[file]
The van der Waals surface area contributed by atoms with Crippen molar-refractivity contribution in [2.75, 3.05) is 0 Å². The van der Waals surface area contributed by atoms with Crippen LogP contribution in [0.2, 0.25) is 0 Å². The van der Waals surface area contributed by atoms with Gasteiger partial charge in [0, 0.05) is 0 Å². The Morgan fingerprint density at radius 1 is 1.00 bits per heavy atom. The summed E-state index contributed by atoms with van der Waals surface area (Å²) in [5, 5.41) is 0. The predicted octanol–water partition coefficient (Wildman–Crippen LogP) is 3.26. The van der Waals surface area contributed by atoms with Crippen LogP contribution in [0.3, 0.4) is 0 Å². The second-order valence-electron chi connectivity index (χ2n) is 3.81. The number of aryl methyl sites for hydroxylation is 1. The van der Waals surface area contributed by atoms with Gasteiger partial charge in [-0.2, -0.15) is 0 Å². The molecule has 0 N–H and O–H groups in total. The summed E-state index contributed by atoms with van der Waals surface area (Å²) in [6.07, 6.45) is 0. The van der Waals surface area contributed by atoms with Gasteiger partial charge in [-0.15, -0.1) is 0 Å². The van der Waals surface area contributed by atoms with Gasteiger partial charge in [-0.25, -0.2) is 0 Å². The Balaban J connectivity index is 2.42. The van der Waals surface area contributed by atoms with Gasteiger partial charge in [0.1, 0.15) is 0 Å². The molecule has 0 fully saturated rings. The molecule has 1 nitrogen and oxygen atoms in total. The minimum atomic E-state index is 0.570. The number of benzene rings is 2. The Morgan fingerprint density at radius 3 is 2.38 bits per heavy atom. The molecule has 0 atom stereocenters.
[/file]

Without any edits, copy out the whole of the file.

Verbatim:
The van der Waals surface area contributed by atoms with Crippen molar-refractivity contribution in [2.75, 3.05) is 0 Å². The van der Waals surface area contributed by atoms with Crippen LogP contribution in [0.2, 0.25) is 0 Å². The van der Waals surface area contributed by atoms with Gasteiger partial charge in [0, 0.05) is 0 Å². The Morgan fingerprint density at radius 1 is 1.00 bits per heavy atom. The summed E-state index contributed by atoms with van der Waals surface area (Å²) in [5, 5.41) is 0. The predicted octanol–water partition coefficient (Wildman–Crippen LogP) is 3.26. The van der Waals surface area contributed by atoms with Crippen LogP contribution in [0.3, 0.4) is 0 Å². The second-order valence-electron chi connectivity index (χ2n) is 3.81. The number of aryl methyl sites for hydroxylation is 1. The van der Waals surface area contributed by atoms with Gasteiger partial charge in [-0.2, -0.15) is 0 Å². The molecule has 0 N–H and O–H groups in total. The summed E-state index contributed by atoms with van der Waals surface area (Å²) in [6.07, 6.45) is 0. The van der Waals surface area contributed by atoms with Gasteiger partial charge in [-0.15, -0.1) is 0 Å². The van der Waals surface area contributed by atoms with Gasteiger partial charge in [-0.25, -0.2) is 0 Å². The Balaban J connectivity index is 2.42. The van der Waals surface area contributed by atoms with Gasteiger partial charge in [0.1, 0.15) is 0 Å². The molecule has 0 fully saturated rings. The molecule has 1 nitrogen and oxygen atoms in total. The minimum atomic E-state index is 0.570. The number of benzene rings is 2. The Morgan fingerprint density at radius 3 is 2.38 bits per heavy atom. The molecule has 0 atom stereocenters.